The history of Amsterdam the city of canals dates back to 12th century when it was a quaint fishing village. The city thrived to become one of the flourishing ports by the 17th century. And today Amsterdam is a bustling metropolitan enticing tourist and travelers with its maze of canals. But one can still experience the historic charm of Amsterdam just around 30 minutes bus ride away from the downtown Amsterdam. Waterland is a group of picturesque fishing villages which have a well-preserved rustic charm of the bygone era. Visiting these quaint fishing villages is one of the best day trips from Amsterdam which should definitely be on your bucket list.
The information we gathered on the internet said that we could take a bus from Amsterdam central to the villages of Waterland. We visited the information kiosk in Amsterdam central and the lady handed us a comprehensive map with details of routes and connecting bus services for various Waterland destinations. They even offer a day pass for 10 Euros which is valid through the day.
We boarded the earliest bus available which headed to Marken. The cityscape soon gave way to the beautiful Dutch countryside. The vistas made of stretches of lush green meadows dotted with grazing cows and tiny canals with ducks kept our gaze fixed on the window.
Our bus halted at a dead-end surrounded by fenced verdant farms. The bus driver pointed towards a paved path to the left and asked to follow the path. Marken was once an island and is now connected to the mainland. Soon the path opened up into a large meadow cut through by tiny canals with ducks swimming in it.
We clicked some pictures and moved further to be bewitched by the breathtaking landscape. The green carpet of the meadow was peppered with dry leaves fallen off the trees painted in bright and vivid hues of fall. A small wooden table with a bench in the midst of the enchanting tranquil aura of the landscape made for a perfect romantic setting. The playful ducks waddled around the table and jumped into the water one by one.
A cluster of brightly colored characteristic wooden cottages stood on the other side of the canal connected by an arched wooden bridge. The area looked desolate nor could we hear any kind of sound. We sauntered through the calm and peaceful cramped alleys running between the cottages.
Every house had a backyard garden adorned with colorful flowers and a furry cat curled up into a ball. When we passed by the garden they would lift their head and meow at us. I had a chance to cuddle a couple of them too.
We were even surprised to find the narrow alleys and the choc-a-block cottages opening up into a small square dominated by an imposing church in the small village of Marken.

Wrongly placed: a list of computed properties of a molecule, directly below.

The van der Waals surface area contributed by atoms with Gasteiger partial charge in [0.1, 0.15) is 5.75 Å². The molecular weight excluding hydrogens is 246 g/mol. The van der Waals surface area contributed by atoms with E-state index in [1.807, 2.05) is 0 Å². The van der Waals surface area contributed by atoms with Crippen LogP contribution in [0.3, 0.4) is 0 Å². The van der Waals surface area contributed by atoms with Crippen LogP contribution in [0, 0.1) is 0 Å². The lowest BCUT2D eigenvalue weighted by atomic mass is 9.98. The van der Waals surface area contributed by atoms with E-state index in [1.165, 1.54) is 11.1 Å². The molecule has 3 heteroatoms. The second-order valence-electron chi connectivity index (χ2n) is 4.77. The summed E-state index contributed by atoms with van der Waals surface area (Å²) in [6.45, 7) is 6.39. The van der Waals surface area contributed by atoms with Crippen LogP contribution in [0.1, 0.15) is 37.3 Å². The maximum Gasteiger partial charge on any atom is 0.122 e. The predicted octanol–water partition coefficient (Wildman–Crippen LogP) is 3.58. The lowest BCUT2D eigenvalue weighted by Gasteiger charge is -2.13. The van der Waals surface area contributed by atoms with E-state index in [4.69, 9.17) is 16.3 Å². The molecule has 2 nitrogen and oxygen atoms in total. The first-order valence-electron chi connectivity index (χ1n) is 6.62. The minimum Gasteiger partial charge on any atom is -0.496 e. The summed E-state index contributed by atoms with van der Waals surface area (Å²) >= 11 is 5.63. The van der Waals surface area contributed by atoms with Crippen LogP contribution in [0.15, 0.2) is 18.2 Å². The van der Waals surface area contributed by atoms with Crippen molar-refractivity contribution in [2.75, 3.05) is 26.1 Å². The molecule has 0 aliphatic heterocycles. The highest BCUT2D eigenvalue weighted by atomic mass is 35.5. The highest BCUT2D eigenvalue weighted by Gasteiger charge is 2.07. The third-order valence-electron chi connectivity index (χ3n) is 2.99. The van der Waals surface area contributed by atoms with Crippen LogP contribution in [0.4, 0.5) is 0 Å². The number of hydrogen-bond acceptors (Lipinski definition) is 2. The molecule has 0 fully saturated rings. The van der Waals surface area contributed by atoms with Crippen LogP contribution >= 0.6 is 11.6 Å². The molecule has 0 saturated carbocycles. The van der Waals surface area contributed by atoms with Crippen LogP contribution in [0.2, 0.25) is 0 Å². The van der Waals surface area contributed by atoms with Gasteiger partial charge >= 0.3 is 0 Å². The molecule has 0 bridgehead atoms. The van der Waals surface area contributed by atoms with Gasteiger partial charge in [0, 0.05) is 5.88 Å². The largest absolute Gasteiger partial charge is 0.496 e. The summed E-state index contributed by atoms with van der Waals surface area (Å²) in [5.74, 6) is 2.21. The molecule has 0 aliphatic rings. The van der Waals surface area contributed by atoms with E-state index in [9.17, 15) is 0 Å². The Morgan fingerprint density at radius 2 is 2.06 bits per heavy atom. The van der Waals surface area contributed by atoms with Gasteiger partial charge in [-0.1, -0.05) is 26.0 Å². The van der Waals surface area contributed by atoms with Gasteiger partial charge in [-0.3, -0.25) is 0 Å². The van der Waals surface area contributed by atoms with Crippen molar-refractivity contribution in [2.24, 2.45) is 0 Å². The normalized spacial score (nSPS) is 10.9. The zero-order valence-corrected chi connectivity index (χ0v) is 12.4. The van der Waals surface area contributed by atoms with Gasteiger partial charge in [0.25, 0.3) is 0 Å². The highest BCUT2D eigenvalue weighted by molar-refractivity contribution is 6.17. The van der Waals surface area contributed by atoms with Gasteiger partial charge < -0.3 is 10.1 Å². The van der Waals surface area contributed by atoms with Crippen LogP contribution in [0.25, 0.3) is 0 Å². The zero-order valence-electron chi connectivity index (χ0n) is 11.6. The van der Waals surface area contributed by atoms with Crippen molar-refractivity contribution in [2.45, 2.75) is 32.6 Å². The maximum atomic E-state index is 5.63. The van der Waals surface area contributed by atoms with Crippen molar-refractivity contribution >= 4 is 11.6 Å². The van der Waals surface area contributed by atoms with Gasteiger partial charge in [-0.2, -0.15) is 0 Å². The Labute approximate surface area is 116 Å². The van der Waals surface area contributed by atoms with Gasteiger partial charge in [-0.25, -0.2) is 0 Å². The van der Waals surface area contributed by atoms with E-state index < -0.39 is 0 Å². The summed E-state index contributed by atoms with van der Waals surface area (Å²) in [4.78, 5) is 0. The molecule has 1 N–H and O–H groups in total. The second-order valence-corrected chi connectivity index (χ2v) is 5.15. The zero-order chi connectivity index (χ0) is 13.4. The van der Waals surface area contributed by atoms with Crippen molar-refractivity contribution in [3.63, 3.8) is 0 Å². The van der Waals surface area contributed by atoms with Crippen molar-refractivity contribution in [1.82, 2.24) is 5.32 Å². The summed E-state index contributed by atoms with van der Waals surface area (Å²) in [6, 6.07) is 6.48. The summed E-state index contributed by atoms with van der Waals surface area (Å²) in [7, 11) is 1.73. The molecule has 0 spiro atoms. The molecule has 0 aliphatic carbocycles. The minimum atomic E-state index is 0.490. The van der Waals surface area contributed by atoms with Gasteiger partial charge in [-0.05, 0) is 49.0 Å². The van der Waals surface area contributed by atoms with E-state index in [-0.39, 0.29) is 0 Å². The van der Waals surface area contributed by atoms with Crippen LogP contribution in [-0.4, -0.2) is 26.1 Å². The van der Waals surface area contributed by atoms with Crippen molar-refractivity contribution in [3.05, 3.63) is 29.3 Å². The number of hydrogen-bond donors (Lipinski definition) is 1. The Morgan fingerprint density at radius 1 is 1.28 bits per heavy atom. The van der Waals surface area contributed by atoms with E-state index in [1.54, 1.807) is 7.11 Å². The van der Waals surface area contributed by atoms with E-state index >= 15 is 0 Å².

The old rusted bell hung at the gates, the spider web, the rickety letterbox, and the unkempt garden exemplified the slow pace of life in the countryside of Amsterdam. A timewarp far from the hustle bustle of city life we wished never ended.
Our enthralling saunter down the winding alleys and the quaint cottages ended at the tiny port of Marken. We could now sight some human presence too. Fishermen cleaning their boats and sorting their nets. An old couple reading book and having tea on their veranda and a couple of more tourists.
A restaurant with outdoor seatings along the port made for an awesome location to soothe our hunger pangs. A group of yachts and sailboats were moored at the harbor.
A souvenir shop sold wooden shoes and wooden carved tulips. The wooden shoes which make for one of the best souvenirs are still worn by the farmers and fishermen in the villages of Waterland.
There was still time for the ferry to the next village of Volendam so we sat down in the backyard of one of the houses watching some adorable sheep grazing in the fenced meadow. A beautiful swan preened as it swam past us swiftly unruffled by our presence.
We waited near the port taking in the serenity till our trance was broken by the honking of the arriving ferry to Volendam. The journey from Marken to the village of Volendam took us around half an hour.
Volendam is much touristy and commercialized when compared to Marken. Though the setting remained the same with brightly colored cottages. The canals and ducks swimming around were missing. The promenade along the lake was bustling with shops and cafes. There was a cheese workshop wherein one can understand the cheese processing along with some local cheese tasting. It looked much similar to the one we did in Zaanse Schans so we gave it a skip and just wandered around.
It was the Halloween week so we could see the restaurants and shops along the streets were decorated in Halloween theme.
There were a couple of statues of the fisherman and fisherwoman clad in traditional costume along the promenade.
We soon came to the other end of the village which connected to the main street from where one can take a bus to Edam village or back to Amsterdam central. This impressive garden adorned the front yard of one of the houses along the main street.
Edam is another fishing village in Waterland and is home to one of the most famous cheeses in the world. One can also attend the popular cheese market if visiting in Summer. Also worth a visit is the Edam oldest house for an authentic Dutch experience dating back to as old as 16th century.
There are several other fishing villages in and around Waterland which lure travelers with their postcard-perfect Dutch villages and charming countryside. The villages have well-connected transportation which makes for an easy day trip.
Have you been to any of these fishing villages of Netherland? Do share with us in comments.
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